In my post The Simple Life: Why it Matters, I talked about simplicity (of mind and life) and why it’s good for us.
I come from a very simple background – I grew up without electricity, running water, indoor plumbing, tarmac roads, phones e.t.c.
Still I am like most people – I have one too many shoe in the closet, I sometimes work a budget to acquire a faster gadget.
But overall I am perturbed by the insane excesses of our world.
After our move to America around two years ago, I was astounded by the comforts and luxuries of the developed world. To be honest, many things that are taken for granted here are luxuries and miracles where I come from.
In replying to a comment in my previous post, I mentioned that one cup of Starbucks coffee (averaging say 4 dollars*) is enough to feed four children, three square meals (in an orphanage that my husband and I support in Kenya)
To keep life simple, we must ask ourselves some questions
What does simplicity look like to me?
What is the most important thing in my life?
What can’t I live without?
Simplicity will look different to different people. Some of us stumble at comparison. We have an idea in our heads but are unable to to implement it because our expectations are unreal.
For example, a family with young kids might simplify differently than a single person.
There are principles to follow but ultimately, you know your life and how best to pair down.
A lifestyle that compliments simplicity
Once we decide on a simpler life, I think it’s important to make adjustments and choices that will continue to support and compliment our goals.
Many of us have good intentions but good intentions alone won’t get us where we want to go.
For example, you may decide to cut out your daily cup of Starbucks coffee. Instead of keeping that money in your wallet, you can invest it elsewhere else e.g commit to meet a need somewhere.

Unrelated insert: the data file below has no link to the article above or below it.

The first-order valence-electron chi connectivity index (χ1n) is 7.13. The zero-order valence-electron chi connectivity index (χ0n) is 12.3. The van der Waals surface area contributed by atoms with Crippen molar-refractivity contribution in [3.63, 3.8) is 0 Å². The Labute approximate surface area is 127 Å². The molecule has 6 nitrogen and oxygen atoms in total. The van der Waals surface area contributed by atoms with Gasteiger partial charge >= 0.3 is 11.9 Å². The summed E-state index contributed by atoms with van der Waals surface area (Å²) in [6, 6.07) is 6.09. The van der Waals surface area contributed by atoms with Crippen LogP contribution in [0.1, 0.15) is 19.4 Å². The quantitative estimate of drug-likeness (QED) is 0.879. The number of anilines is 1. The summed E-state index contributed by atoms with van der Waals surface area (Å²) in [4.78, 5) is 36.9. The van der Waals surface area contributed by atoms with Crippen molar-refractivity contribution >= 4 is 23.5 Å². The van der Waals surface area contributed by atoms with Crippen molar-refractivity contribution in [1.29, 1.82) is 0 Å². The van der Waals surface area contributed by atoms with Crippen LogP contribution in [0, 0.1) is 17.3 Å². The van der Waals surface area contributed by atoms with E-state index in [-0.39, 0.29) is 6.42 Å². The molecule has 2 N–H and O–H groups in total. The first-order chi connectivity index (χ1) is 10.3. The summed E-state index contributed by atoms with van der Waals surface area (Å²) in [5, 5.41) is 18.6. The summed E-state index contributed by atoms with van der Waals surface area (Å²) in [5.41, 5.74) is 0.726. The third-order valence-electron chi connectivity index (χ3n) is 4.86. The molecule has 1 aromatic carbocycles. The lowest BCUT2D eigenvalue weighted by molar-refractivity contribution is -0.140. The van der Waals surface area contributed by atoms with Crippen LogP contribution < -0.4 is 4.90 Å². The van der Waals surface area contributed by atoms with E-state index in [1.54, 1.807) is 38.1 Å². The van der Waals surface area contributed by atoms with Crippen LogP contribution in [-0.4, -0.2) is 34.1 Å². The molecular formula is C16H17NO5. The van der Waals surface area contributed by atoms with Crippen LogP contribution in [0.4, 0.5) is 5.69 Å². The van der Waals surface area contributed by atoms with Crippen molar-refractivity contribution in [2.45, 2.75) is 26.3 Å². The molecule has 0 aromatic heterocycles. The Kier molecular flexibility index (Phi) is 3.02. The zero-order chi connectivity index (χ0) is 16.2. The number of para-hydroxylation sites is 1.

It’s easier for a new habit to stick when all alternatives and temptations are removed.
Excess is not health
Multitasking is a myth, you know. You can only be good at a few select things, not everything.
I think the heart of a simpler life is harmony, not juggling.
Keeping too many balls in the air isn’t a sign of success. I think that successful people are actually good at few things, not everything.
So if you have places to go in this life, you can’t carry “everybody and everything”.
Not all clutter looks bad
Some of us believe that all clutter looks like clutter.
So we think “if it’s really bad for me, I’ll see it and do something about it“.
Truth is that some clutter looks really good, even sensible.
For example, am working to build an online business and staying plugged into the online life looks like a sensible idea.
Nonetheless my relationship with God and my husband is priority. It comes before business and ministry.
De-cluttering has meant toning down my online reading and networking. It’s meant more strategy and willingness to do with less.
Any sort of significant pairing down will feel uncomfortable, even painful.
You can’t wait for things and circumstances to “look bad” or make sense before tossing them out.
If what you have now is stopping or hindering your forward progress, you may need to prune it
We can’t wait for huge encounters to prompt us to turn our lives around .
We can choose to be intentional today.
Tweak our lives and simplify now when we have control. Instead of waiting to have some big life situation to force our hand, down the road.
Don’t wait for a health emergency to force you to slow down, or a wayward child to get your mind back to family, or a spouse asking for divorce to remind you of your vows.
De-cluttering takes courage – an ability to say no to good things, as you reach for better things.
Be the driver of this change – not a hapless participant.
Bottom line, to keep a simpler life, we can continually ask ourselves, “Is this taking me forward or backward? How does this connect to my life goals, my purpose? Is it taking me there or not?”
Question: Once we’ve gotten rid of clutter, how can we stay clutter-free? Please share your thoughts in Comments.